It’s tax time
By Thomas E. Zordani
Preparing your taxes—the thought can make one wince.
It’s like getting ready to see the dentist for a root canal (no offense intended to dentists or their trade). However, Scripture does say “render unto Caesar what is Caesar’s.” Paying taxes is a necessary un-pleasantry. That said, we should prepare them well, because Scripture also says, “for a person is a slave of whatever overcomes him” (2 Pt 2:19b). It is wise to avoid being a slave to anything, except being a slave to Christ!
This column will offer some food for thought in your task of preparing your taxes so that you will not be “overcome,” so that you are able to keep more of the fruit of your labor, and as a steward, that you may better use the resources you have been blessed with.
Understand we’ll be taking a wide view of what “preparing” means.
Perhaps you have discovered or will discover soon enough that you didn’t do your best job preparing for this year’s taxes. In that case, learn from your mistake (as Proverbs 10:17 states) and commit to doing better next year.
In preparing your taxes there is the actual end-step of sitting down and pouring through statements, receipts and forms to organize them in such a way that they are useful for the task at hand (whether you’re doing your own taxes or having a professional prepare them). This means you must first have the statements, receipts and forms to pour through, and have some system to file and store them in an orderly and logical manner; such as a container, box or folders. If you wish to avoid potential future problems with “Caesar,” it’s necessary to keep the documents for any deductions you have claimed for at least the last seven years.
Now, a brief comment to those who look at filing taxes as a good thing because they usually receive a refund: receiving a refund is not a good thing! It means you have “over-rendered” your taxes. You are allowing Caesar to use your money for free!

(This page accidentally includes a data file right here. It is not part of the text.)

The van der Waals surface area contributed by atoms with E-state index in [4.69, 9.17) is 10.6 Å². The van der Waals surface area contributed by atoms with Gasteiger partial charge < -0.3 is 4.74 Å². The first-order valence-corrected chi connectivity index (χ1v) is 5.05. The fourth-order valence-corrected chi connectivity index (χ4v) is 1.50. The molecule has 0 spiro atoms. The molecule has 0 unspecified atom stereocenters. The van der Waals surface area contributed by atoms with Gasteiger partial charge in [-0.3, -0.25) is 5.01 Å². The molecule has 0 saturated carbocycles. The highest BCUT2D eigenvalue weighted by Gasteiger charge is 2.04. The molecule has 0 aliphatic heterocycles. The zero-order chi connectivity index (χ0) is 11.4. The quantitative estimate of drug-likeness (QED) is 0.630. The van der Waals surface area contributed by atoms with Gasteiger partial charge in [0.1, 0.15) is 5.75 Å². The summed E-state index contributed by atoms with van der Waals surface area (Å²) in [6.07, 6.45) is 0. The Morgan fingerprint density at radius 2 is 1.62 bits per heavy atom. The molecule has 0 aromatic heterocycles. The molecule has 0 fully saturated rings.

Additionally, in these times of budget and debt crises, is it wise to let Caesar (local, state or federal) decide if, and when, you will receive your tax refund (money that you have “over-rendered”)? If you don’t think this will or can happen, just talk to the people in the states of Illinois and California.
I’m an advocate for rendering unto Caesar his just due—but the least amount that I am legitimately required to render. This, too, brings me to the point of taking a much wider view of “preparing.”
Proper preparation involves wisdom and contemplation, diligence and discipline in your daily actions. Do the daily decisions you make with your money really reflect good stewardship? For instance, do you have debt? Credit card debt, student loan debt and most other debt, including the interest on that debt, is not tax deductable.
Proverbs 22:7 tells us “the borrower is the slave to the lender.” So why have debt? (Remember 2 Peter 2:19? A person is a slave of whatever overcomes him?) Are you overcome with debt?
I’ve had discussions with people about whether it’s wise over-all to pay off one’s mortgage and give up one’s mortgage deduction. One family was going to spend about $8,000 on mortgage interest for the year to gain approximately a $2,500 tax break. Does that make financial sense? Once I showed them the numbers, the decision was clear. If you are going to give away $8,000, give it to the Church, give it to the poor! You will still receive the $2,500 tax break, but which decision best serves God’s kingdom?
Finally, business owners and others shouldn’t overlook items such as cell phones, phone and Internet services, mileage, computers and computer software, office supplies, etc., which can become potential tax deductions. It is always wise to consult with a professional regarding these matters.
So don’t be overcome, enjoy the fruits of your labor and manage your resources better each and every day, by being prepared. Go, therefore, and prepare your taxes!
Thomas Zordani is founder of Faith Finances, a Catholic Bible-based personal finance company.